I am new to investing on the market so I am doing some research and studying. From what I can tell, the purpose of a collar strategy for options trading is to protect your gains you've made on the underlying stock.

If you want to protect your gains, why would you not simply buy an OTM put?

Is the purpose of writing a covered call in a collar strategy to offset the premium cost of the put?

Edit: To clarify, why would you write a call to possibly cap your gain and lose your shares if your goal is to protect from loss?

  • 5
    $\begingroup$ I'm voting to close this question as off-topic because it is off-topic here. It probably belongs to quant.stackexchange.com $\endgroup$
    – luchonacho
    Apr 28 '17 at 9:50

A collar strategy is only in part to protect your gains made on the underlying stock. The collar strategy consists of buying protective puts and at the same time writing covered calls.

You are right in saying "If you want to protect your gains, why would you not simply buy an OTM put?". This is known as the Protective Put and if you simply want to protect your gains, this is the way to do it.

When you also write a covered call, you once again got it right that it is usually used to offset the premium costs of the put.

However when you combine the two strategies (creating an equity collar), your view of the market would be that it is moving sideways. I.E. you are expecting the asset prices to not rise above your written call's strike price, and you are protecting your asset prices in case it falls below your put's strike price. And in the meantime, you are still holding on to the asset earning dividends while the covered call is financing the protective put.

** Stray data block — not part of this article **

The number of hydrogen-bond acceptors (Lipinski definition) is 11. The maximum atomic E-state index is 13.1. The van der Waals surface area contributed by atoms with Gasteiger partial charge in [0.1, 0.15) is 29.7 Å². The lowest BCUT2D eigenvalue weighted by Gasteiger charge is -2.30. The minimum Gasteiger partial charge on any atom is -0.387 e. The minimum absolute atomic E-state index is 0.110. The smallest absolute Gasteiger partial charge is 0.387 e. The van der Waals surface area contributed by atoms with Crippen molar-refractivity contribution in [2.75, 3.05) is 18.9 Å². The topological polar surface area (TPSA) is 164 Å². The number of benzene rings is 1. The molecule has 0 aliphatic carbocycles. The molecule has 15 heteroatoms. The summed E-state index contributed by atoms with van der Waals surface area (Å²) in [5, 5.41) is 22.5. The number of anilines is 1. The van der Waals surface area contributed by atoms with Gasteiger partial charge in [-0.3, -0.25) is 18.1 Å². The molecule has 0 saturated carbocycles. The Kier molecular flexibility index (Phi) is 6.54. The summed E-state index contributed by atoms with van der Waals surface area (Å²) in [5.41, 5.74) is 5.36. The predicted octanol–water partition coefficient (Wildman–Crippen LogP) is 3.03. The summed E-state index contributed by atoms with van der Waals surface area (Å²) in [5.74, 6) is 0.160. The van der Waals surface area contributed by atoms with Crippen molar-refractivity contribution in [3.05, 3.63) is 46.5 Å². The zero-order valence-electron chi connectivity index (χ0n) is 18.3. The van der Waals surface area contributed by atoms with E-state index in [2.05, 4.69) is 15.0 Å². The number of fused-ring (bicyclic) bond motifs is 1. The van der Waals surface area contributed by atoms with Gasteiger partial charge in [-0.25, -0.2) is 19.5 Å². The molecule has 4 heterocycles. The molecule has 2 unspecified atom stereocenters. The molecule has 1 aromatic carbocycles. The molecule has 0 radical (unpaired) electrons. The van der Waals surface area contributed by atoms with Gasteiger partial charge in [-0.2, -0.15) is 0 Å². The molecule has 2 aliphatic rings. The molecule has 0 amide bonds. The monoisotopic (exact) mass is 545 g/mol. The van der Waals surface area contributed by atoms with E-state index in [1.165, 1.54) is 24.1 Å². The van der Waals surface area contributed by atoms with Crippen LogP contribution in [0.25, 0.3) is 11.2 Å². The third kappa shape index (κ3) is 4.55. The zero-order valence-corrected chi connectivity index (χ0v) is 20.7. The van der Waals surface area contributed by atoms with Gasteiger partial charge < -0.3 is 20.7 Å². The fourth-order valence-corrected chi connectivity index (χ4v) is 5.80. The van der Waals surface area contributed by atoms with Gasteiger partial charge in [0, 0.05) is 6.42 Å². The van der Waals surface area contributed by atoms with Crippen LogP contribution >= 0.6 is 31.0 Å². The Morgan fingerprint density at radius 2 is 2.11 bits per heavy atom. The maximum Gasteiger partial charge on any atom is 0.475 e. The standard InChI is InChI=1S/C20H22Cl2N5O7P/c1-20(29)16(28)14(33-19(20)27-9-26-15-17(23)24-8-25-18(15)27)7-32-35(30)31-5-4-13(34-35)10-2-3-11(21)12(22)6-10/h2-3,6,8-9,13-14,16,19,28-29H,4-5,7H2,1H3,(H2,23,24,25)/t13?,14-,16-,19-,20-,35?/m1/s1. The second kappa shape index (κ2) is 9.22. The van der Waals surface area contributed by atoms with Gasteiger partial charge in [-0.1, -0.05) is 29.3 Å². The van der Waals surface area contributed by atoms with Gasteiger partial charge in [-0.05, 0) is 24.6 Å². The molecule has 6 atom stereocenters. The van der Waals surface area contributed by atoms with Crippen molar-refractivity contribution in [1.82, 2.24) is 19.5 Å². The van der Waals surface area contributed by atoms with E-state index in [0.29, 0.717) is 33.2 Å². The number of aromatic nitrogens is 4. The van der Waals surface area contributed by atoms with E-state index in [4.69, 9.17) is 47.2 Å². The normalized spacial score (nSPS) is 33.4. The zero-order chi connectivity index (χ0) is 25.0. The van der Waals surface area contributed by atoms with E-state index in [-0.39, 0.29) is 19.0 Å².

On a side note, this question seems to be more in tune with the Quantitative Finance Stack Exchange community.

  • $\begingroup$ It also allows you to sell the eocnomic exposure to shares forward, while still owning the equity. (You could do the same with futures/forwards, but single stock futures do not trade.) This can be used for tax purposes, or if the shares are vested. $\endgroup$ Apr 28 '17 at 10:44
  • $\begingroup$ Thank you. Also, I missed the Quantitative Finance stack. I will move future related market questions their. $\endgroup$
    – Lanet Rino
    Apr 28 '17 at 14:26

Not the answer you're looking for? Browse other questions tagged or ask your own question.